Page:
Julia is a regular commenter and lives in the shadow of the Golden Dome. She sent me a note about this op-ed piece in The New York Times by Dan Ariely, which she first caught thanks to Greg Mankiw.
Ariely wonders why get more agitated about rising gasoline prices as opposed to rising other prices. In the article he talks about the fact that the way we buy gasoline may have something to do with it. We stand there, watching the price dials spin faster and the volume spin more slowly (although the past week or so that trend is reversing, somewhat). This gives us time to reminisce about "the good old days." I try to wash the windows specifically in order to avoid that agitation.
Ariely also mentions that with food prices, we don't watch the prices spin up, and he also submits that we don't purchase multiple units. I suspect this is because of standardized packaging on most food goods. (Safely issues aside, imagine if you could only buy gasoline in 2.5 gallon containers - or whatever.)
Likewise, to borrow Ariely's examples, what if we bought bread by the slice or yogurt by the ounce in variable size packages, as we needed? Furthermore, I submit that many of us may purchase gasoline more frequently than we purchase groceries. And I'm willing to bet that the same definitely goes for the frequency of paying the electricity, natural gas, water or other bills.
If we confront price changes less frequently, and we pay for "single packaging", does the price mechanism become less effective? We can post the "per ounce" or "per unit" costs on the grocery store shelf or break out the cost on a utility bill, but it remains true that you confront the price less frequently and in different form. In turn, this may make it harder/easier to change behavior.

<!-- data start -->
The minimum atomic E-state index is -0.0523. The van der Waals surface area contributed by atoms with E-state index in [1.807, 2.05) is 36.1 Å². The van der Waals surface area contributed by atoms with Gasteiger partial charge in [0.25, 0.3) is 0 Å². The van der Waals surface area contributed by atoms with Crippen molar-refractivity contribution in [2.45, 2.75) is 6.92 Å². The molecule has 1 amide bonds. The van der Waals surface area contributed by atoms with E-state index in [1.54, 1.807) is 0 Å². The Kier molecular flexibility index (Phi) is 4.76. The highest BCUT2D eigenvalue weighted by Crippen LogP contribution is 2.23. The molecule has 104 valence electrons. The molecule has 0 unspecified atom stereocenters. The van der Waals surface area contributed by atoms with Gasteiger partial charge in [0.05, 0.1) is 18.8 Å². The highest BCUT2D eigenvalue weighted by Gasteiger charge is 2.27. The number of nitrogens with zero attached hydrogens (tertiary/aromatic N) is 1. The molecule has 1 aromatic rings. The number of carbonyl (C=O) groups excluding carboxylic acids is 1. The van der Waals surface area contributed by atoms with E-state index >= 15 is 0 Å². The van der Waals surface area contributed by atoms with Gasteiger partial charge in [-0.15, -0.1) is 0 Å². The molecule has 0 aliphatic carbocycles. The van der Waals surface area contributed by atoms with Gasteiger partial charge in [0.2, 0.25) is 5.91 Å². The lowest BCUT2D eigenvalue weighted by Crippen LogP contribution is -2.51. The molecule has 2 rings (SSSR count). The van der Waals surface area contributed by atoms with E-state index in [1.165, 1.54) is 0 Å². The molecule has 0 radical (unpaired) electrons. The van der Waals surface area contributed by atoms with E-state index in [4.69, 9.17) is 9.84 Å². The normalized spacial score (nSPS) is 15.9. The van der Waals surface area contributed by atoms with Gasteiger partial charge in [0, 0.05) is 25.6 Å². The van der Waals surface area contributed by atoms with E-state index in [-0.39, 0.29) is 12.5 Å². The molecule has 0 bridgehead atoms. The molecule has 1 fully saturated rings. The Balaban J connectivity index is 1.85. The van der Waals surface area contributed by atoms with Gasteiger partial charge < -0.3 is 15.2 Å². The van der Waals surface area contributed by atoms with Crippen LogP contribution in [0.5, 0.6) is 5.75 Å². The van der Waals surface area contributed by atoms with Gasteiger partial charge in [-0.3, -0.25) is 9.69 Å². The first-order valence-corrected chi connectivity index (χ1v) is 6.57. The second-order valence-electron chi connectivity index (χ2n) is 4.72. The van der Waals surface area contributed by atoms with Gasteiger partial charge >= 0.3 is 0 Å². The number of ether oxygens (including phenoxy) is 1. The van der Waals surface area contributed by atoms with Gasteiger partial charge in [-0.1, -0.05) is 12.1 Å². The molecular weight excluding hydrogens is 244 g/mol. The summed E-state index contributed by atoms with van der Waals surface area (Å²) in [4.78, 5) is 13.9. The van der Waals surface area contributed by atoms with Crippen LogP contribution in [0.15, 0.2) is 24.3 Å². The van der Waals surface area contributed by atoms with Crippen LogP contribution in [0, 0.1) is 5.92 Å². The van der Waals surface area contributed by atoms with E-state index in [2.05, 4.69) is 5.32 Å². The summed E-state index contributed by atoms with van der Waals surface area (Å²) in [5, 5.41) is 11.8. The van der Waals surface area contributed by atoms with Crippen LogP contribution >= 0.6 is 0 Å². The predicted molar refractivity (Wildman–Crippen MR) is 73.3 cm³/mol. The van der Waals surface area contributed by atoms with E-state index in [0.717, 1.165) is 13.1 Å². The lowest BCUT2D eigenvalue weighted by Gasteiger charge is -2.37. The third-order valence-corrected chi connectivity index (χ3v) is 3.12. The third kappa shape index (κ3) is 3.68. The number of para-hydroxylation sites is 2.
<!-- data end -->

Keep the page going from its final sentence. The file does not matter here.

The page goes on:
When confronted with an abnormally high electric bill we might call a family conference and encourage everyone try to cut back. The next month, if the previous entreaties have failed, we may institute family "fines" - that usually works until the bill payer gets caught.
Julie suggested that she would use the article in the coming school year to lead into the course and discuss opportunity cost. I think using this article for opportunity cost has some real possibilities. The feedback from the gas pump is immediate, and it's easy to visualize "what is my next best alternative."
I would suggest that this discussion of the price mechanism may also be used to explain aspects of price elasticity. One would think that the more frequently we confront prices; the easier it would be to change behavior, and change the elasticity of the good. But what is the reality? Is it easier or harder to cut back on certain groceries, utilities, entertainment or transportation? Why? Recent
data seems to indicate we're driving less; and that we're trading in some (not all) larger vehicles in favor of more fuel-efficient models. But how long did it take? Why wasn't it immediate?
This can also be related to how we consume - and how non-essentials are soon seen to be essential or even vital. And I think you'll find other interesting ways to use this article.
This will be my last post for a while. I'm taking a short break with the family before school reconvenes. I'll see you in ten days or so.